By Nicole Rojas | | @nrojas0131 ( | First Posted: Nov 30, 2012 12:21 PM EST

Arizona Governor Jan Brewer speaks to the press outside the U.S. Supreme Court in Washington, April 25, 2012, following arguments in the Arizona vs United States immigration enforcement law case. The court heard arguments on an Arizona statute that expanded the immigration enforcement powers of local police. (Photo : Reuters)

Arizona Gov. Jan Brewer was sued on Thursday by a coalition of immigrant rights advocates hoping to overturn Brewer's order denying driver's licenses to young immigrants participating in President Barack Obama's Deferred Action for Childhood Arrivals (DACA) program.

According to the Associated Press, the lawsuit is asking a federal judge to declare Brewer's mandate unconstitutional because it is overruled by federal law. The lawsuit was filed by the Arizona DREAM Act Coalition and five young undocumented immigrants who were denied driver's licenses, Fox News Latino reported.

Alessandra Soler, executive director of the American Civil Liberties Union in Arizona, told the AP, "This is another example of the state of Arizona thumbing its nose at the federal government."

"This is a shameless attack on our youth," Soler added in a press conference. "When our youngest and brightest residents are prevented from getting licenses, going to school or work and pursuing their dreams, entire communities suffer."

Matt Benson, Brewer's spokesman, however, contends that the governor is exerting her duty to defend state law that limits public benefits and driver's licenses to people are in the country legally and that young immigrants under DACA are not in the country legally, the AP reported.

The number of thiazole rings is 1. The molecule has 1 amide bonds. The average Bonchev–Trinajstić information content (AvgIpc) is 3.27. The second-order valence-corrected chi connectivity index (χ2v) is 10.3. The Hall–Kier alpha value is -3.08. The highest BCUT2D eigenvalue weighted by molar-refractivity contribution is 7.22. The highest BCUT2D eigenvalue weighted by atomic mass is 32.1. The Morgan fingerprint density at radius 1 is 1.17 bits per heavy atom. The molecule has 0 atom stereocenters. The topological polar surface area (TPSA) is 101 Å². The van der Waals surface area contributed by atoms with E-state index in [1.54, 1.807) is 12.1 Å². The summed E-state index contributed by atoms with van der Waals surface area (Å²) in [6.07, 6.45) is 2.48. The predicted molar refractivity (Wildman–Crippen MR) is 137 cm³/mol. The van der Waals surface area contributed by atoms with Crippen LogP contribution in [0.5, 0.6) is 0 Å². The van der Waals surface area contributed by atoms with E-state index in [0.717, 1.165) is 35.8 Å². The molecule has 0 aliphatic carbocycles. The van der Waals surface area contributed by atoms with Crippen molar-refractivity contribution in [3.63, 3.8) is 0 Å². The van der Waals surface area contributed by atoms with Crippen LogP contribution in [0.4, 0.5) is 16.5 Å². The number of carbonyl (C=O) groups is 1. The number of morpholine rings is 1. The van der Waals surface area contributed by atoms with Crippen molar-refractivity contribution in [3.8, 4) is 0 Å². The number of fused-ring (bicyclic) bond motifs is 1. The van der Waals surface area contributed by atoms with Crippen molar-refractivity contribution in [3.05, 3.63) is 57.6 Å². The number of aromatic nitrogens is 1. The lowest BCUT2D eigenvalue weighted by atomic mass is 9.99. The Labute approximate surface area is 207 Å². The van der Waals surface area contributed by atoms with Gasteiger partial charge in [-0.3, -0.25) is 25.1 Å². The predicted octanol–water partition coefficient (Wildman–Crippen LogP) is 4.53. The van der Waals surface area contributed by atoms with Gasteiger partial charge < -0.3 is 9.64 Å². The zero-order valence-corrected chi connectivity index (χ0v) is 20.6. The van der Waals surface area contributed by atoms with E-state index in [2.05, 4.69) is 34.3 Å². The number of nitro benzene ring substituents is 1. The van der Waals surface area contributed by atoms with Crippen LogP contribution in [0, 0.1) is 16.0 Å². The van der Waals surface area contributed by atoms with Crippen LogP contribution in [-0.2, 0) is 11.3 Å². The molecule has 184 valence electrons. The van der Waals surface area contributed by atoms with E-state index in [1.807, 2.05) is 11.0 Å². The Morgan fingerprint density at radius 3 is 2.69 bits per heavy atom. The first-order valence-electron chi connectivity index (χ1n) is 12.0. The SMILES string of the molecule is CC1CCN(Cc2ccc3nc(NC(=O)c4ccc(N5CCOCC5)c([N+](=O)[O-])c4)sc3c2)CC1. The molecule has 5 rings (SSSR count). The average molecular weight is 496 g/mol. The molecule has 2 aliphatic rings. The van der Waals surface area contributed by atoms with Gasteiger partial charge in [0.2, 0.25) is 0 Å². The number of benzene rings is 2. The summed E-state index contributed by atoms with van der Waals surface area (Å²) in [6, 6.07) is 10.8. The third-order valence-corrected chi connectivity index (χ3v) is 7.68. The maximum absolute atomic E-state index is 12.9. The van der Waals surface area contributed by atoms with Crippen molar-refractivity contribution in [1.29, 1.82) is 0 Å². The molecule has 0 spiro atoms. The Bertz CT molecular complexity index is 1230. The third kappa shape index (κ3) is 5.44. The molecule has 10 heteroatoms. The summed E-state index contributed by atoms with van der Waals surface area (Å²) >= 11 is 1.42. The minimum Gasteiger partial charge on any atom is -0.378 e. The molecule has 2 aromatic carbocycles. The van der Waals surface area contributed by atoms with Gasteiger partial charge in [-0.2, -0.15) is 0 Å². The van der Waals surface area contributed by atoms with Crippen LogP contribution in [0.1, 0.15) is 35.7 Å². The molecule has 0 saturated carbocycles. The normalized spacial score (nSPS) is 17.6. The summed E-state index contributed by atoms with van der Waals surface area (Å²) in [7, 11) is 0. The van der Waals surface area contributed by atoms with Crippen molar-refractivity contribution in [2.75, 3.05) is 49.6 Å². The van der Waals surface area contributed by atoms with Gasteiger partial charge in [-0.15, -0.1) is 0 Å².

"The legal limbo now faced by (the Obama program's) recipients is not due to any action by the state of Arizona or Arizona voters," Benson told reporters. "Rather, it is due to President Obama's decision to pursue this program via executive action rather than through the proper legislative process."

In June, the Obama administration approved the Deferred Action plan, which allows young undocumented immigrants to apply for a two-year renewable work permit while being shielded from deportation. Applicants must meet strict age and time of entry requirements, as well as be in school or have served in the military.

This is not the first time the governor has argued with the Obama administration over illegal immigration, the AP reported. The federal government filed a bid to overthrow Arizona's 2010 immigration law but ultimately failed. The AP reported that the U.S. Supreme Court upheld the law's most controversial section while overthrowing other sections.

The five young immigrants named in the lawsuit are not seeking monetary damages but are instead seeking to bar Arizona from denying driver's licenses to immigrants in the Deferred Action program. 

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